Be RCEP-tive, Take The Middle Ground

There is nothing wrong with India being hesitant in completely liberalising, writes Srividhya Ragavan.

The RCEP Leaders’ Meeting, in Manila, Philippines on Nov. 14, 2017. (Photograph: PIB)
The RCEP Leaders’ Meeting, in Manila, Philippines on Nov. 14, 2017. (Photograph: PIB)

India is at the brink of another trade deal and finds itself at yet another crossroad with the Regional Comprehensive Economic Partnership or RCEP. On one hand, we have the trade enthusiasts egging India on to liberalise, while on the other, the trade skeptics long for the old times of heavy protectionism. Fact is, the truth, for India, lies somewhere in the middle.

The Setting

Politically, the timing for an Asian regional trade agreement led by ASEAN members cannot be better. With Europe and the United Kingdom tangled in a ‘to Brexit or not’ drama and the United States looking inward with its ‘America First’ attitude, RCEP will represent a shift in global trade. Yet, the same issues that plagued the WTO will be present in the RCEP as well. If anything, the bargaining (im)parities between the different RCEP member countries will be much higher. It can result in countries that would originally form a trade bloc under WTO being pitted against each other under the RCEP. Similarly, a promise of an increase in intra-Asian exports or even an increase in GDP per capita from the RCEP does not mean that the fruits of such trade would be distributed evenly nationwide.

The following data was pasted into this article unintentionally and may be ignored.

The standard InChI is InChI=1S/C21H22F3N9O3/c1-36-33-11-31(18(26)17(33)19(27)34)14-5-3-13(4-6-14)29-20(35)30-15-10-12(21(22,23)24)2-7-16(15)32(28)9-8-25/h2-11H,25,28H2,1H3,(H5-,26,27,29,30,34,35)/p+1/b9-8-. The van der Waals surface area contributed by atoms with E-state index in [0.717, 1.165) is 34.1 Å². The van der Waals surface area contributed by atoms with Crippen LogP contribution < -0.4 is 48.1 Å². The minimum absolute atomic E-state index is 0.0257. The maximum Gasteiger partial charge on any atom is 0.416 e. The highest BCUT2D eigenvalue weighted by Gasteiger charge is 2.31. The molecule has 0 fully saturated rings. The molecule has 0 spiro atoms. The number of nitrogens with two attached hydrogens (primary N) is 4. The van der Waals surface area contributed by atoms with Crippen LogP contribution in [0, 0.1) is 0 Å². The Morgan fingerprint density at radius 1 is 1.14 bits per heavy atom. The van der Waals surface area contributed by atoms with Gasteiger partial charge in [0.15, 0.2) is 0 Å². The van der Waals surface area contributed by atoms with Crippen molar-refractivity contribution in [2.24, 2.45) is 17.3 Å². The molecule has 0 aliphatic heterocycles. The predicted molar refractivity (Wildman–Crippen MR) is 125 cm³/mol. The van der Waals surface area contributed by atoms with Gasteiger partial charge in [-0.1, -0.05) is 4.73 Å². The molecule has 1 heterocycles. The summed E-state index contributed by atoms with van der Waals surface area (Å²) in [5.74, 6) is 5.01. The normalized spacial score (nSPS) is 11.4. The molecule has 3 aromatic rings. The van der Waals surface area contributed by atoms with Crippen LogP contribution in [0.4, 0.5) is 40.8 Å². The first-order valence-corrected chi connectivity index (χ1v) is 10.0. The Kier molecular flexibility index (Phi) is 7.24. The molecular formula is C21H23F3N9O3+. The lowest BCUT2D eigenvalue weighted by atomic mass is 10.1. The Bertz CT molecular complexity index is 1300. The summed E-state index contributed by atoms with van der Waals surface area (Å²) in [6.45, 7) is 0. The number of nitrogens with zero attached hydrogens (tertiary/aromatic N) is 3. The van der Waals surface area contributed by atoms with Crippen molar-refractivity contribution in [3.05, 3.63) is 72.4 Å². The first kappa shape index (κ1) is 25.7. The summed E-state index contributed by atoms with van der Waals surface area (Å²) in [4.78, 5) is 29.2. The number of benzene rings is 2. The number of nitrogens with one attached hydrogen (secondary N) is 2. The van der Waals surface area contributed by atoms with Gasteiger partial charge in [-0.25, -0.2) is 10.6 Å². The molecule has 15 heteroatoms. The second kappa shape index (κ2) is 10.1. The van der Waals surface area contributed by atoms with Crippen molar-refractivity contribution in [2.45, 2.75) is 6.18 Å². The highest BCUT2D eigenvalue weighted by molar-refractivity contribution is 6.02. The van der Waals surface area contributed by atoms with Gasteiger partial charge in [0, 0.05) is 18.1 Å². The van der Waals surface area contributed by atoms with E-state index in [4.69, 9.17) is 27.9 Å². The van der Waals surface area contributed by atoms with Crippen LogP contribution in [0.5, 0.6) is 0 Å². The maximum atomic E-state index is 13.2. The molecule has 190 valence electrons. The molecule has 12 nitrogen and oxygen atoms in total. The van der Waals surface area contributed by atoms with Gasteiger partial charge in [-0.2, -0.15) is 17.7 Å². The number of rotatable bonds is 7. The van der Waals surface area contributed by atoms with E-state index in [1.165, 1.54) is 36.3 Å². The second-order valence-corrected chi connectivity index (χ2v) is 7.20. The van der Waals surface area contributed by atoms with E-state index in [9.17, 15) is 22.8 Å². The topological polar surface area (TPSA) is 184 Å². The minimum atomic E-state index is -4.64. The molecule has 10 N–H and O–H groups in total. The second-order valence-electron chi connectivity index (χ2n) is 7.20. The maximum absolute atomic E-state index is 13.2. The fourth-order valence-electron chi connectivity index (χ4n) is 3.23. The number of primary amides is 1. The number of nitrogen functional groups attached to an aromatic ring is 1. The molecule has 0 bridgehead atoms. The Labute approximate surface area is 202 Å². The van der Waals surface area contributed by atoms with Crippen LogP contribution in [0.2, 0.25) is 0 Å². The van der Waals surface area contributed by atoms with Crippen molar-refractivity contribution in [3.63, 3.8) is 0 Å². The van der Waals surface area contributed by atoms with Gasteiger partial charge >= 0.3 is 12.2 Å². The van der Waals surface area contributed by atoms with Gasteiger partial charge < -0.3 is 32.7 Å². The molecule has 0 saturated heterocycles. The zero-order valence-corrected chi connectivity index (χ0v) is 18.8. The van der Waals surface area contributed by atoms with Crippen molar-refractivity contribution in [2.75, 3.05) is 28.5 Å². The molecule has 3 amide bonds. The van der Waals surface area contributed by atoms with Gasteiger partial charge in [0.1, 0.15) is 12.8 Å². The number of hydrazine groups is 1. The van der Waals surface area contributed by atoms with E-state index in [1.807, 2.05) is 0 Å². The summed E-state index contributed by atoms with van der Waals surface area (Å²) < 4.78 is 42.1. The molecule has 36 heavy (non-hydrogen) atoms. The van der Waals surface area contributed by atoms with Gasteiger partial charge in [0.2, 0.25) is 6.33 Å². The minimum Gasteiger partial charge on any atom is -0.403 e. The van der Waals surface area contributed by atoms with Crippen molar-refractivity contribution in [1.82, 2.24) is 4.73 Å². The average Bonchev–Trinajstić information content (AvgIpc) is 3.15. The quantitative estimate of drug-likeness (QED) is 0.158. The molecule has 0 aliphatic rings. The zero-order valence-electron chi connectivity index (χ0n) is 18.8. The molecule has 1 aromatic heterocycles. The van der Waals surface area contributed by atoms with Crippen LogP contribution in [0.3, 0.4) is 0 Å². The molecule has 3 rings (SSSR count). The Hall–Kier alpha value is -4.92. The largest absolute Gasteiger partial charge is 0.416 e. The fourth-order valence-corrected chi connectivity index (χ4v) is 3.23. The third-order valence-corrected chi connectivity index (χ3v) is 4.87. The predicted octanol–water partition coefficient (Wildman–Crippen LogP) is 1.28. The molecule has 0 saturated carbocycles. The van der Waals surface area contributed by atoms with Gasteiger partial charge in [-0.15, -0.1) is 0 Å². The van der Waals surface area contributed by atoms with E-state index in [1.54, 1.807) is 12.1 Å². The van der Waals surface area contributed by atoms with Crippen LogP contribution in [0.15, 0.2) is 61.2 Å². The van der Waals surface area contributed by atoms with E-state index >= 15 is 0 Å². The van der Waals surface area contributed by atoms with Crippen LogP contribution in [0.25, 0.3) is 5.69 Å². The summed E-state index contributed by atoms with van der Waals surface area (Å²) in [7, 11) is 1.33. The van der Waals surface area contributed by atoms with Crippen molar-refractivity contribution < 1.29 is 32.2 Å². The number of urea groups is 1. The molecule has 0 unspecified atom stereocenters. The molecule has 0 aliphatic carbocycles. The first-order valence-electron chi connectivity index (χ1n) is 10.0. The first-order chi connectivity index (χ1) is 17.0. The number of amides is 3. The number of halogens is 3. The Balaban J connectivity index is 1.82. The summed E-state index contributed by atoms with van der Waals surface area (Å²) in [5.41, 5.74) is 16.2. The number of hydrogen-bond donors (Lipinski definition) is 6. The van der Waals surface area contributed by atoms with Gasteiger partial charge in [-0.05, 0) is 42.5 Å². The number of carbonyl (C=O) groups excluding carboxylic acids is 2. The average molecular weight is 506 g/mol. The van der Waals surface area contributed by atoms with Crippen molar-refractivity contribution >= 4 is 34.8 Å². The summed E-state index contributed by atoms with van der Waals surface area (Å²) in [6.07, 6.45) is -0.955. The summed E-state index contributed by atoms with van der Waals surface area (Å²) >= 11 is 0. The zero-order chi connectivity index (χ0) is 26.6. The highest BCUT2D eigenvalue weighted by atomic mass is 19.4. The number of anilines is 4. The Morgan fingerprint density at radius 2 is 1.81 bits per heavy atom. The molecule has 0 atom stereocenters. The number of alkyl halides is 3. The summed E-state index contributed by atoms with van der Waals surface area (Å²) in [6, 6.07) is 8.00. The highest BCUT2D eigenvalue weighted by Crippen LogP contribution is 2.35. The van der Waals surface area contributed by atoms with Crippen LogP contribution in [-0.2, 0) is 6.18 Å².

The realities in America wherein foreign goods and services made it more consumer-friendly while continuously affecting local businesses is a stark example for India to consider and exercise caution.
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Domestic Impact

Thus, India is right in fearing that this will result in skewing its engineering, service and other sectors. After all, India was a forerunner in farmer’s suicides because of the displacement that an entire class faced from globalisation and (un)sustainable development. Further, considering that the Indian economy is showing signs of slowing, India needs to ensure that the economy does not slow down especially from trade and that too in a manner detrimentally affecting important sectors of the market, whether it is manufacturing or service, even if it increases access to goods for the middle class. Furthermore, India is already under constant pressure from the U.S. to open its markets, more often than not, to its own detriment. Considering this, India needs to carefully determine how much and how well it can do the same tango with China.

Notably, while the process of dispute settlement is desirable, arguably the WTO process has been educational on all the pitfalls of such processes.

The United States’ trade war with China is not being played within the WTO nor is the USTR’s Special 301 process which, clearly, sits uncomfortably on the multilateral dispute settlement understanding of the WTO. Within the RCEP, China will have the most powerful bargaining parity which will force India to up its game.

As a general rule, reduction of trade barriers is a good objective. Yet, historically, no country, not even the United States institutes a blanket reduction of trade barriers in a manner that affects local industries.